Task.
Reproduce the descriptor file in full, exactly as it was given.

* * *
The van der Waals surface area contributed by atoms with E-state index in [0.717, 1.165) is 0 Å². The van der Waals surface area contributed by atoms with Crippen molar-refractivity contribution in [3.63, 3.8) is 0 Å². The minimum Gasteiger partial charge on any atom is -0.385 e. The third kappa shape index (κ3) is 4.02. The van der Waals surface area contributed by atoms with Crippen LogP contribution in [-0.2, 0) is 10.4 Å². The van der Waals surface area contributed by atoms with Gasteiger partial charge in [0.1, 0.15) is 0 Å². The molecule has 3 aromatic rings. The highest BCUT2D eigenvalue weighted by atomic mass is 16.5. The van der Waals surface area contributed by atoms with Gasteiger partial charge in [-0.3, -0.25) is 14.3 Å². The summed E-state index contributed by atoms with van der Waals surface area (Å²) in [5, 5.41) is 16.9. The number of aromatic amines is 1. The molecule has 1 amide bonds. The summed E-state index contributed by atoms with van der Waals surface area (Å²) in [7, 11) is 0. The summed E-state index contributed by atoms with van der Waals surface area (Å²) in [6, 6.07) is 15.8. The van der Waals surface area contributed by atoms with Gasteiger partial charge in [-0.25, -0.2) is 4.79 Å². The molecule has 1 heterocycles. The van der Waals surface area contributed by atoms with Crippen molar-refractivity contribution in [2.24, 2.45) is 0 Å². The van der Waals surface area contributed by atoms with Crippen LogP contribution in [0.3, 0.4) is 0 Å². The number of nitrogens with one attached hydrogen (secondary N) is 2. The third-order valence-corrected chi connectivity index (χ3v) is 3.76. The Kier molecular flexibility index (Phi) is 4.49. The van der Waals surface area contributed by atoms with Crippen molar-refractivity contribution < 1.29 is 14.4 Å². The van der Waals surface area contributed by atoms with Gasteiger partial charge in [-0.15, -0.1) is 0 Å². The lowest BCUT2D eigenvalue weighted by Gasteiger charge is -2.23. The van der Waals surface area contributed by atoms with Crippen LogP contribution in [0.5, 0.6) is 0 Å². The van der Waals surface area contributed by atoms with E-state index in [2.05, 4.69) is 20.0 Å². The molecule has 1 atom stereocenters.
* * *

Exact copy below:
The van der Waals surface area contributed by atoms with E-state index in [0.717, 1.165) is 0 Å². The van der Waals surface area contributed by atoms with Crippen molar-refractivity contribution in [3.63, 3.8) is 0 Å². The minimum Gasteiger partial charge on any atom is -0.385 e. The third kappa shape index (κ3) is 4.02. The van der Waals surface area contributed by atoms with Crippen LogP contribution in [-0.2, 0) is 10.4 Å². The van der Waals surface area contributed by atoms with Gasteiger partial charge in [0.1, 0.15) is 0 Å². The molecule has 3 aromatic rings. The highest BCUT2D eigenvalue weighted by atomic mass is 16.5. The van der Waals surface area contributed by atoms with Gasteiger partial charge in [-0.3, -0.25) is 14.3 Å². The summed E-state index contributed by atoms with van der Waals surface area (Å²) in [5, 5.41) is 16.9. The number of aromatic amines is 1. The molecule has 1 amide bonds. The summed E-state index contributed by atoms with van der Waals surface area (Å²) in [7, 11) is 0. The summed E-state index contributed by atoms with van der Waals surface area (Å²) in [6, 6.07) is 15.8. The van der Waals surface area contributed by atoms with Gasteiger partial charge in [-0.25, -0.2) is 4.79 Å². The molecule has 1 heterocycles. The van der Waals surface area contributed by atoms with Crippen molar-refractivity contribution in [2.24, 2.45) is 0 Å². The van der Waals surface area contributed by atoms with Crippen LogP contribution in [0.3, 0.4) is 0 Å². The number of nitrogens with one attached hydrogen (secondary N) is 2. The third-order valence-corrected chi connectivity index (χ3v) is 3.76. The Kier molecular flexibility index (Phi) is 4.49. The van der Waals surface area contributed by atoms with Crippen molar-refractivity contribution < 1.29 is 14.4 Å². The van der Waals surface area contributed by atoms with Gasteiger partial charge in [-0.15, -0.1) is 0 Å². The lowest BCUT2D eigenvalue weighted by Gasteiger charge is -2.23. The van der Waals surface area contributed by atoms with Crippen LogP contribution in [0.5, 0.6) is 0 Å². The van der Waals surface area contributed by atoms with E-state index in [2.05, 4.69) is 20.0 Å². The molecule has 1 atom stereocenters.